God Can Use Me

“For God so loved the world, that he gave his only Son, that whoever believes in him should not perish but have eternal life” (John 3:16). Perhaps these are the most recognizable words in all of scripture. This plan of God was set in motion long ago. In the creation account of Genesis, we come to know that God created man to rule the world (Genesis 1:26-28). And God gave humanity specific instructions regarding the proper conduct they were to have within the paradise of Eden. Sadly, mankind failed to follow the command of God and experienced separation from the life God gave. Humanity needed saving, and God provided a way of escape from the darkness of eternal death.

God’s great redemptive Gospel came in the form of a person, Jesus of Nazareth…Jesus, the Christ. In the New Testament we see the birth of a King, the death of a King, and the resurrection of a Savior. The good news of hope and rescue is realized in the death, burial, and resurrection of the God-man. Those who were following Jesus throughout his ministry became the conduit through which this message of salvation was proclaimed. The Bible was given to us through the pen of those who followed Jesus. Because of this, many have concluded that God is dependent upon us. While I am not convinced that God is dependent upon us, what this does reveal is that God’s plan is to use people. God was not forced to use us. God was God before he created us. He was no more God after he created us, and he is no less God because he created us. God is not dependent upon us. Many view our relationship with God as though we can do, complete, or fulfill something that He cannot. Someone might argue that God is dependent on us, but this is only the case in an area that he has chosen to use us. The truth is, God chooses to work through us.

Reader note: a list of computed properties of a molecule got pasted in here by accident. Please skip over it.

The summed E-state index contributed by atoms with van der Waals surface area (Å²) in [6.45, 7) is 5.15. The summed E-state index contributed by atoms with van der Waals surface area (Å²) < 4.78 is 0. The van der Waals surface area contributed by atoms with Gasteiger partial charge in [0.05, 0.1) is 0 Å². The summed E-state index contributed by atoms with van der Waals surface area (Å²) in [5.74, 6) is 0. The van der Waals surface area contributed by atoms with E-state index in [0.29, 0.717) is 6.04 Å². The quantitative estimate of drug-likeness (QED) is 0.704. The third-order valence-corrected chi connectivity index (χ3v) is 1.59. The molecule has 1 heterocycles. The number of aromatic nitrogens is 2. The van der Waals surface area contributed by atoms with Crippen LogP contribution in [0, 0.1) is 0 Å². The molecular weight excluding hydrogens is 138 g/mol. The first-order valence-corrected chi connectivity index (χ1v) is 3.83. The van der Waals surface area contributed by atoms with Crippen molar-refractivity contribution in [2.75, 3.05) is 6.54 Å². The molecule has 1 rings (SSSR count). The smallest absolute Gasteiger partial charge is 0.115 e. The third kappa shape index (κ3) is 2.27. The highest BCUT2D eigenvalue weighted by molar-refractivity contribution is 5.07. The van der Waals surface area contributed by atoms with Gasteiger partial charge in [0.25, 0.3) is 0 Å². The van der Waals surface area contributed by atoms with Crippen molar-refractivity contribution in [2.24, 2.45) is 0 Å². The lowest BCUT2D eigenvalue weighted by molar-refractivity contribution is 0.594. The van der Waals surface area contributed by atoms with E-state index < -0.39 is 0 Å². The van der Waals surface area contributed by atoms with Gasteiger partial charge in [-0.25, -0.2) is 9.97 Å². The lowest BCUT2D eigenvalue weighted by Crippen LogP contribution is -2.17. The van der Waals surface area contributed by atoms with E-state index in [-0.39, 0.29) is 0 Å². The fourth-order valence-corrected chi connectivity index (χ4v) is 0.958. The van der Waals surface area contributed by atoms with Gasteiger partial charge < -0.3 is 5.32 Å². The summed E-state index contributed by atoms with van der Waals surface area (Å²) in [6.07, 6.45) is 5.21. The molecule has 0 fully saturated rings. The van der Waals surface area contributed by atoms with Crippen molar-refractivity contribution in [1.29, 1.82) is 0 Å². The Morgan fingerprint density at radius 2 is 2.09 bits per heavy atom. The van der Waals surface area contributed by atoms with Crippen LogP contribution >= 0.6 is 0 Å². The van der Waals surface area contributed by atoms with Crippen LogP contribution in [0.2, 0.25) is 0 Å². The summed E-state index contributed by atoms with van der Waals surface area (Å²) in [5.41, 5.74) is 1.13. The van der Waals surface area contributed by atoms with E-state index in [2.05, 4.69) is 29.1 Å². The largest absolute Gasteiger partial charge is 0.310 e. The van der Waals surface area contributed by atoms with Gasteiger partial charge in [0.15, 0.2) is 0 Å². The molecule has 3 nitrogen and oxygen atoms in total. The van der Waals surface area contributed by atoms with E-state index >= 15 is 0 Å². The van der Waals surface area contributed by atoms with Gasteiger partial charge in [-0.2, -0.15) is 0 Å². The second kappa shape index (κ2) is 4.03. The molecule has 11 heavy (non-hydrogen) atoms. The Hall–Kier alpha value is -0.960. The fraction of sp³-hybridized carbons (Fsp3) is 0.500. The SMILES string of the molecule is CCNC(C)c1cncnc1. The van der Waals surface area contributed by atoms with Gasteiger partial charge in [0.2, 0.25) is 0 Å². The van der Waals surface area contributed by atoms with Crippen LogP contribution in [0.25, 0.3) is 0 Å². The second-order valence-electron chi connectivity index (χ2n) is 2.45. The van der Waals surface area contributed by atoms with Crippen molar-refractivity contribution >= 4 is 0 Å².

God chooses to not only work through us, but to work with us. He chooses to work with us knowing that we are not where we need to be. Think about the disciples just prior to the ascension of Jesus. Luke writes, “So when they had come together, they asked him, ‘Lord, will you at this time restore the kingdom to Israel?’” (Acts 1:6). They still haven’t figured it out. They are still confused about the work of the Messiah. Following this clear display of their misunderstanding, Jesus informs them that he intends to use them to further his mission. I’m not sure about you, but to me that’s incredible. We are quite different. If we knew someone had such clear misunderstandings we would shy away from putting them into a leadership role. Not so with God. He continues to guide and shape, molding them to fit his design.

God chooses to work with us knowing we will fall and need help getting up. He knows we are not perfect. He knows we are sinful creatures. But he loves us more than we can possibly imagine. Remember, he gave us his only Son. The Apostle John would say it this way, “My dear children, I write this to you so that you will not sin. But if anybody does sin, we have an advocate with the Father—Jesus Christ, the Righteous One” (1 John 2:1). God, through Christ, has provided a way for us to be redeemed so that we are free to accomplish his will which he empowers us to do. And it doesn’t matter what limitations I perceive in myself…God can use me.